Hey, we can shoot high quality promo videos!

    A friend of my recently sent me this video… Well, in fact, she sent the link with critical comments. Though I liked it!

    Istanbul is selected as one of the three European Capitals of Culture in 2010 and the below video is prepared by Istanbul Metropolitan Municipality. The re-occuring theme of hospitality (everyone welcoming you) gets a little bit disturbing after the 50th person.

    All we have are scenes from Istanbul, only city images. You can see some people but cannot hear anything. (Thinking about a long term branding process, I argue that we need people “talking” “sharing their ideas”.)

    People walking around, trams, ships on the sea, the bridges, religious diversity… All great themes to be shown.

    Is it possible to make this video better? I believe so,

  • Add something about science and technology. (Research facility, universities etc.)
  • Add something about contribution to current culture. (A concert, an art exhibition, a recent architectural work)
  • Add something about business and business places. (Yes, it is related with the culture.)
  • Cut down the number of mosques. (There are way too many…They could be just included in the religious diversity section).
  • Definitely change the intro music.
  • We have see again way too many houses (mansions) by the Bosphorus.
  • Enough with the SUBWAY! If your city has more than 500.000, you have to have SUBWAYS! (plural – subwayS). Istanbul’s subway is quite new – which means the city is behind the transportation technology, let’s say, by 100 years. It has no historical value. There is only one line – nothing to be proud of in transportation terms. It is just a subway.
  • Lastly, officials need to be more careful about distribution channels. I know it is difficult to control the flow of information in the age of Web 2.0 – but this is what happens if you don’t. The following are the key words from the youtube video: (Bold ones are unnecessary, and italic ones are “weird”)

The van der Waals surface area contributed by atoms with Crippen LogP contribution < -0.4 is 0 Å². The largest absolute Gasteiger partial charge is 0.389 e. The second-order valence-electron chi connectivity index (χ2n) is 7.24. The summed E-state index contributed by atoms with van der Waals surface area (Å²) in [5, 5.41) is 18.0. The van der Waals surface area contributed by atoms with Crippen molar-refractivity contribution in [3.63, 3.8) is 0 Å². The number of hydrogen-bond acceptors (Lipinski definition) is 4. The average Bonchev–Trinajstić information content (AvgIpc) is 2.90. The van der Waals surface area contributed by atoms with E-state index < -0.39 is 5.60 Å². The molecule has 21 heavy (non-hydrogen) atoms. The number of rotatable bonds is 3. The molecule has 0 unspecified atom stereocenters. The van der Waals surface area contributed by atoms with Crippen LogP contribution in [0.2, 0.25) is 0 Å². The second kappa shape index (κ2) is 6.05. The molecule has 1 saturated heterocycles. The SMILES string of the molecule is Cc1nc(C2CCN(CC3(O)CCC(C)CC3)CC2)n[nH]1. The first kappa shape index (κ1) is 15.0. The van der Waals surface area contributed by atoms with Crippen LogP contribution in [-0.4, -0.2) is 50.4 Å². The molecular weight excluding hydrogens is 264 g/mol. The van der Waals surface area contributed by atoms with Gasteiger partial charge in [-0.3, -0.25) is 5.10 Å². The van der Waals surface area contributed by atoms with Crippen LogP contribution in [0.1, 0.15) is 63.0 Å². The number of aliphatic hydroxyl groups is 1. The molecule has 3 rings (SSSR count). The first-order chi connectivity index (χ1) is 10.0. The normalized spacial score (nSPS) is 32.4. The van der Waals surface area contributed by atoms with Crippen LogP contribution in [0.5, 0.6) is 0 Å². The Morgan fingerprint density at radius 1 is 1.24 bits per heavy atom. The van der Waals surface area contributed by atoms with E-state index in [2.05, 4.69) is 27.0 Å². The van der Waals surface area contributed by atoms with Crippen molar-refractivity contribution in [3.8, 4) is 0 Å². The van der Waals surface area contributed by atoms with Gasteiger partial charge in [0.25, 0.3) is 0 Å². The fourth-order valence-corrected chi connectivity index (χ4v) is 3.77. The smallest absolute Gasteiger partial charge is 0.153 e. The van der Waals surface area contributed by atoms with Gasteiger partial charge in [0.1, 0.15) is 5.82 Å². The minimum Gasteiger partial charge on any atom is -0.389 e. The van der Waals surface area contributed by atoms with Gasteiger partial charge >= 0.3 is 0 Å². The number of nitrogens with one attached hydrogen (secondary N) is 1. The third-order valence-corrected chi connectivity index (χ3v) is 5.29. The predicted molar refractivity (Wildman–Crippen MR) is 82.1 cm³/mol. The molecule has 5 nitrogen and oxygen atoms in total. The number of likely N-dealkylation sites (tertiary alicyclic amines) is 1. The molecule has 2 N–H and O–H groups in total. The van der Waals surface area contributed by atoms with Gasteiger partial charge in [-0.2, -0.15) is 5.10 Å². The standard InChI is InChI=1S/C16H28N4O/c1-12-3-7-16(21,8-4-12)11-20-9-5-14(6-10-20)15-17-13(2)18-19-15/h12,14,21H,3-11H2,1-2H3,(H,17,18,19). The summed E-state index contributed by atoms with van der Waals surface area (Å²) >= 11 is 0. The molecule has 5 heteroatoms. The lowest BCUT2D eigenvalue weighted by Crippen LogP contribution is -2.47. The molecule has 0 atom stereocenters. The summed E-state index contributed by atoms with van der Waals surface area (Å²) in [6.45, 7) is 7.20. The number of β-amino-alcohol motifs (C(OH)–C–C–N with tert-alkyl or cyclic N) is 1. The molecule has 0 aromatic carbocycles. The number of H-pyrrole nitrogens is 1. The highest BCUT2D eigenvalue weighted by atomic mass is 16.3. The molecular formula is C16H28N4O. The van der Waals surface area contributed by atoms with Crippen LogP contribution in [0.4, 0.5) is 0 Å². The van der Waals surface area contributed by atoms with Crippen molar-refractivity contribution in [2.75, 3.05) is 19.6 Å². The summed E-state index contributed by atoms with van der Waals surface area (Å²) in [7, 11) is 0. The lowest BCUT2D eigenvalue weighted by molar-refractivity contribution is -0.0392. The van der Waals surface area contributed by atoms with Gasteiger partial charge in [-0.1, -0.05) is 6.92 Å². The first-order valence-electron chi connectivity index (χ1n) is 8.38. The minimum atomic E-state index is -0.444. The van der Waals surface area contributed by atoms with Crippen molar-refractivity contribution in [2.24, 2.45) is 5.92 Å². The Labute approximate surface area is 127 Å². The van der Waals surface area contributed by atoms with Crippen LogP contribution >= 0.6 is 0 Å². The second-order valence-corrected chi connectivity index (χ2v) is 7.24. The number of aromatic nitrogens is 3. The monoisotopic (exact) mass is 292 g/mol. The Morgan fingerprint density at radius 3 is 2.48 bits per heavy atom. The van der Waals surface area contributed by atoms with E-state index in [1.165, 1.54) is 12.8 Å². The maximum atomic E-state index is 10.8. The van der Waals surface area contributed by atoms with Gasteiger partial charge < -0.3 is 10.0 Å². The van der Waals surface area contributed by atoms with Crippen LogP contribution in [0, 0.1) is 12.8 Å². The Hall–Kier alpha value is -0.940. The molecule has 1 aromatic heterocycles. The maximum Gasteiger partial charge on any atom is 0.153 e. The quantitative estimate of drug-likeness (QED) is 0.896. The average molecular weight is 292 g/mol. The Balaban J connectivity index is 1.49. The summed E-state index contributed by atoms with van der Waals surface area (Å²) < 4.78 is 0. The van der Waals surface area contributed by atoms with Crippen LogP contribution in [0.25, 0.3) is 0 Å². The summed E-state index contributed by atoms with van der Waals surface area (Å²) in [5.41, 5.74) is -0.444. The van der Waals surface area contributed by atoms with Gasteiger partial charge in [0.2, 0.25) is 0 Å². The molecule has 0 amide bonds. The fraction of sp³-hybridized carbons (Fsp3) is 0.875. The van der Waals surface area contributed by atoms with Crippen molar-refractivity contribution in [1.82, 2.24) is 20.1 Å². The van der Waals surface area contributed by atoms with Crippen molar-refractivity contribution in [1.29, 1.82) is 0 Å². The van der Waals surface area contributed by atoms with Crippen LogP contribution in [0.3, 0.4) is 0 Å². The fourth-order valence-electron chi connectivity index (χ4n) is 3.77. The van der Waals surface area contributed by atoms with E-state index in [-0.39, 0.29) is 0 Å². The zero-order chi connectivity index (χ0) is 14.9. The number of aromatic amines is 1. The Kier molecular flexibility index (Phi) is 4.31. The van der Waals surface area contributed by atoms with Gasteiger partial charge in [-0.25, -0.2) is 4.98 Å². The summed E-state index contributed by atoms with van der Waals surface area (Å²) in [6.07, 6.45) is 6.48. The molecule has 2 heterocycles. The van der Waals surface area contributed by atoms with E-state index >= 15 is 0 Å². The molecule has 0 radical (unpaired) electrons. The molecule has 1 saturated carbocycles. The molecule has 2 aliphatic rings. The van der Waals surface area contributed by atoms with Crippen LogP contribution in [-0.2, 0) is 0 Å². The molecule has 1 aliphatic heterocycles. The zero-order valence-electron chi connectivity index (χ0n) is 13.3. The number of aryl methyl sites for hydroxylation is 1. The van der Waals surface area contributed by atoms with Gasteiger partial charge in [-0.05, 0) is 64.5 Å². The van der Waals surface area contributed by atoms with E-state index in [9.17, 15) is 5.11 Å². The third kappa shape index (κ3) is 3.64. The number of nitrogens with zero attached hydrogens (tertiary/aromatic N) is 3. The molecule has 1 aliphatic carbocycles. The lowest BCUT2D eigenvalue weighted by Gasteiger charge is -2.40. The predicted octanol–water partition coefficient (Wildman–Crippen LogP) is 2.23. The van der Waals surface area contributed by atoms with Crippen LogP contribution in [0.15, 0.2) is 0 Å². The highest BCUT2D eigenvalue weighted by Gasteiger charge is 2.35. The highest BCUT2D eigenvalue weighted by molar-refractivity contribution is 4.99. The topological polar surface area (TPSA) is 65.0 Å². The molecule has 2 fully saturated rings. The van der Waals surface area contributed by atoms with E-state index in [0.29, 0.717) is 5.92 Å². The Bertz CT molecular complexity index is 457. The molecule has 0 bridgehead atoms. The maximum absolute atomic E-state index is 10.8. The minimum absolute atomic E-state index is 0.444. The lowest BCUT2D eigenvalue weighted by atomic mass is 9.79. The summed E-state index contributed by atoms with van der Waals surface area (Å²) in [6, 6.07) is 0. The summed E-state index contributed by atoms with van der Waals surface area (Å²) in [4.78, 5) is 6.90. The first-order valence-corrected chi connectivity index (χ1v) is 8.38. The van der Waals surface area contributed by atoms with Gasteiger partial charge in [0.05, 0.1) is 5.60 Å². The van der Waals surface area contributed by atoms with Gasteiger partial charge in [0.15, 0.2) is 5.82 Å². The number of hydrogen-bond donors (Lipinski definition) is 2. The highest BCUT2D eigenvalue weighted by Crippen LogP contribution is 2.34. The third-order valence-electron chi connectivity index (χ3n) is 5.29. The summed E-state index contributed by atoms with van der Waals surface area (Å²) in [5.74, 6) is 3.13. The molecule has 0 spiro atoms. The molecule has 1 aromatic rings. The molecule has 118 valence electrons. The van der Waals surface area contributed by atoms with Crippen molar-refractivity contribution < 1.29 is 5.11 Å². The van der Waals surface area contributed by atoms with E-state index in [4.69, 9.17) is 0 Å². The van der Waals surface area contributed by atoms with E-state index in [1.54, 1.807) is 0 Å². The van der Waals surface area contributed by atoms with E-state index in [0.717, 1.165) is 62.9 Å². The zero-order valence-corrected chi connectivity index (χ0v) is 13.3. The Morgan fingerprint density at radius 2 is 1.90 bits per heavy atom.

Turkey turkish liverpool alanya marmaris paris amsterdam manchester germany greek bellydance tarkan hilton madrid dj sex
  • Nation Branding Index Loves Turkey!

    Recently, I ran into this beautiful, optimistic, and Turkey loving report. This report is modified for Switzerland and uses Nation Branding Index 2008 results – in other words, it is based on scientific data.

    Some highlights from the reports:

  • The panel study took place in 20 countries.

    Western Europe/North America: U.S., Canada, U.K., Germany, France, Italy, Sweden
    Central and Eastern Europe: Russia, Poland, Turkey
    Asia-Pacific: Japan, China, India, South Korea, Australia
    Latin America: Argentina, Brazil, Mexico
    Middle East/Africa: Egypt, South Africa

  • Turkey ranks 36th in overall ranking – out of 50 countries listed.
  • 38th in Exports!
  • 37th in Governance! A short explanation here. According to GfK’s website governance measures public opinion regarding the level of national government competency and fairness and describes individuals’ beliefs about each country’s government, as well as its perceived commitment to global issues such as democracy, justice, poverty and the environment. – No further comment.
  • 28th in Culture!
  • 37th in People! – Hey! This is not fair! I thought we were educated, friendly and open – minded.
  • 31st in Tourism! – So, I believe the people from those 20 countries are not interested in seeing an emperor riding a horse towards a subway train! (why the hack do you use a subway in tourism commercial anyway!)
  • 36th in Immigration/Investment. – Hey, respondents “be fresh, be cool”. Well, as I have used this slogan towards my target audience, Turkey will rank top 10 in 2009.
  • More comments will follow after I discuss the issue with my mermaid friends.

    Nation Branding: Turkey

    Currently, I am working on my thesis proposal, I spend hours and hours on the internet, trying to find branding theories and case studies. To my surprise, I ran into a case study from Turkey (link is in Turkish). I have gone through the website, there are many prominent social figures involved in the project. Basing my claims on the presentation they have, many talented work on the project for two years and came up with a highly structured branding plan for Turkey…